Until recently, Flash was the go-to program to create an interactive experience. While it was never the only program of its kind, it was loved by designers for being intuitive and simple for creating animations and multimedia experiences. In addition, Flash could deliver this material at low bandwidth and allowed for the delivery of audio and video across platforms using a common format.
In the last decade, Adobe and Apple have both made changes affecting Flash Player and plug-in usage for iOS. When compounded with the iOS and Android platform divide, as well as the choice between native and web-based apps, the creation of interactive multimedia and animation can seem like a daunting challenge. To ease this process, we have compiled a list of four specific projects and the solutions we would recommend.
Before we get to the good stuff, let’s get one thing straight
Flash is not dead. Yes, support for Flash was notoriously ceased for Apple’s mobile Safari in 2007 with the launch of the iPhone (but so were all other plug-in related technologies like Silverlight and RealMedia…remember those?). And true, Adobe then decided to discontinue support for all mobile browsers in late 2011. As a result, both Apple and Adobe have been pushing the use of HTML5 for projects that were once completed using Flash. HTML5, in part, attempts to standardize multimedia and animation. However, media authored in Flash can often be exported to other formats using the right program or app, making it a good option for many projects.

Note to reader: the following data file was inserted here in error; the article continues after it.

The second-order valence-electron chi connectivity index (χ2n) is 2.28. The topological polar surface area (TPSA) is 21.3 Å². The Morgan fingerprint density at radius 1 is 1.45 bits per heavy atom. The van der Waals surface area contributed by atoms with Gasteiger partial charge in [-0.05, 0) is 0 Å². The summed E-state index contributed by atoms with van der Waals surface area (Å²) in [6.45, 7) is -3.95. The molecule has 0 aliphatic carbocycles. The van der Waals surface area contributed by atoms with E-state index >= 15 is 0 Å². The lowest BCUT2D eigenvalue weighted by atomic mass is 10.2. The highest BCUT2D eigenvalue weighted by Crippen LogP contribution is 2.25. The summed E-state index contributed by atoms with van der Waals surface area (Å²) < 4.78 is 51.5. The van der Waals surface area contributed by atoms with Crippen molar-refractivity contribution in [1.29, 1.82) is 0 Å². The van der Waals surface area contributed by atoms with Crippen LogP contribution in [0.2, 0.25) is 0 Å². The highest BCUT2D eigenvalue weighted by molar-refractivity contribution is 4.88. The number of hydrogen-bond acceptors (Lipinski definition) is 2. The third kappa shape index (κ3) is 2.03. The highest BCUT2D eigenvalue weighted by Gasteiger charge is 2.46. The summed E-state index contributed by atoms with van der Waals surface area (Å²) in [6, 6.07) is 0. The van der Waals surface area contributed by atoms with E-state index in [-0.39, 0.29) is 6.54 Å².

Four scenarios for creating iOS-friendly interactive experiences
Project: eLearning courses
Solution: Articulate Storyline
Storyline software by Articulate is specifically tailored for the development of iPad-friendly eLearning applications allowing designers to publish in either Flash or HTML5. Unfortunately, Storyline may not be appropriate for projects requiring custom characters, as you can’t import your own characters to Storyline’s library. Nonetheless, this is a great option for creating a consistent eLearning experience without drastically altering your design method.
Project: Marketing microsites
The easiest way to make marketing microsites accessible on multiple platforms and devices is to develop them in HTML5. One major drawback is that developing in HTML5 may entail a shift in habit for designers who are accustomed to using Flash. Additionally, HTML5 relies on transition-based (rather than linear) animations, meaning that more complex animation sequences will need to be converted to video. However, the multimedia capabilities and the mobile-browser friendly features of this language make development in HTML5 a good toolset to keep in your arsenal.
Project: Online tutorials/demos
Solution: export Flash to video (mp4)
That’s right, exporting Flash demo or tutorial sequences to MP4 will make it compatible on an iPad. This straightforward conversion may limit the rich interactivity afforded by Flash, but we feel the pros of this solution outweigh the cons. By exporting Flash to video, animations may be viewed in a linear format.